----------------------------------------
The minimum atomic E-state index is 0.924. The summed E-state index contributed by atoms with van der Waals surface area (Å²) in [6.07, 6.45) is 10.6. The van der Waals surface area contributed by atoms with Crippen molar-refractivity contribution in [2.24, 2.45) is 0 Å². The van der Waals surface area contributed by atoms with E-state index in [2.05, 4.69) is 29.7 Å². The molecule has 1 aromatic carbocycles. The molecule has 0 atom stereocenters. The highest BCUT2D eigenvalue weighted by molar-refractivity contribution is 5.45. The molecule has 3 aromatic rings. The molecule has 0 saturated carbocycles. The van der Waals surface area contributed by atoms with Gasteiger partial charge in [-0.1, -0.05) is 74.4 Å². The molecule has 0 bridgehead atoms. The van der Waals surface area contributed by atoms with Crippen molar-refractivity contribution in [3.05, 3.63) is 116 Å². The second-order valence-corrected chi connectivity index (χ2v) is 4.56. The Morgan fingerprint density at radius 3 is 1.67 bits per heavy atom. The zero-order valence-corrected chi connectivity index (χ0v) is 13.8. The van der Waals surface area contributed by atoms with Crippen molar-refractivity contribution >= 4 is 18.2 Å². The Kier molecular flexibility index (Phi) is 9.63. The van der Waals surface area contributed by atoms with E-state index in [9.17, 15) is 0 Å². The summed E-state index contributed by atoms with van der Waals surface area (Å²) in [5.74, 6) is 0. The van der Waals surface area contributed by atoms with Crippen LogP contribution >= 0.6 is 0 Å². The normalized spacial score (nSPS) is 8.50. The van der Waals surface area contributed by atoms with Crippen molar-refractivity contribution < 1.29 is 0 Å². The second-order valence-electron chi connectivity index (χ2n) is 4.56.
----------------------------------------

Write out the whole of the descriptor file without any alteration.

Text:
The minimum atomic E-state index is 0.924. The summed E-state index contributed by atoms with van der Waals surface area (Å²) in [6.07, 6.45) is 10.6. The van der Waals surface area contributed by atoms with Crippen molar-refractivity contribution in [2.24, 2.45) is 0 Å². The van der Waals surface area contributed by atoms with E-state index in [2.05, 4.69) is 29.7 Å². The molecule has 1 aromatic carbocycles. The molecule has 0 atom stereocenters. The highest BCUT2D eigenvalue weighted by molar-refractivity contribution is 5.45. The molecule has 3 aromatic rings. The molecule has 0 saturated carbocycles. The van der Waals surface area contributed by atoms with Gasteiger partial charge in [-0.1, -0.05) is 74.4 Å². The molecule has 0 bridgehead atoms. The van der Waals surface area contributed by atoms with Crippen molar-refractivity contribution in [3.05, 3.63) is 116 Å². The second-order valence-corrected chi connectivity index (χ2v) is 4.56. The Morgan fingerprint density at radius 3 is 1.67 bits per heavy atom. The zero-order valence-corrected chi connectivity index (χ0v) is 13.8. The van der Waals surface area contributed by atoms with Crippen molar-refractivity contribution >= 4 is 18.2 Å². The Kier molecular flexibility index (Phi) is 9.63. The van der Waals surface area contributed by atoms with E-state index in [9.17, 15) is 0 Å². The summed E-state index contributed by atoms with van der Waals surface area (Å²) in [5.74, 6) is 0. The van der Waals surface area contributed by atoms with Crippen LogP contribution >= 0.6 is 0 Å². The normalized spacial score (nSPS) is 8.50. The van der Waals surface area contributed by atoms with Crippen molar-refractivity contribution < 1.29 is 0 Å². The second-order valence-electron chi connectivity index (χ2n) is 4.56.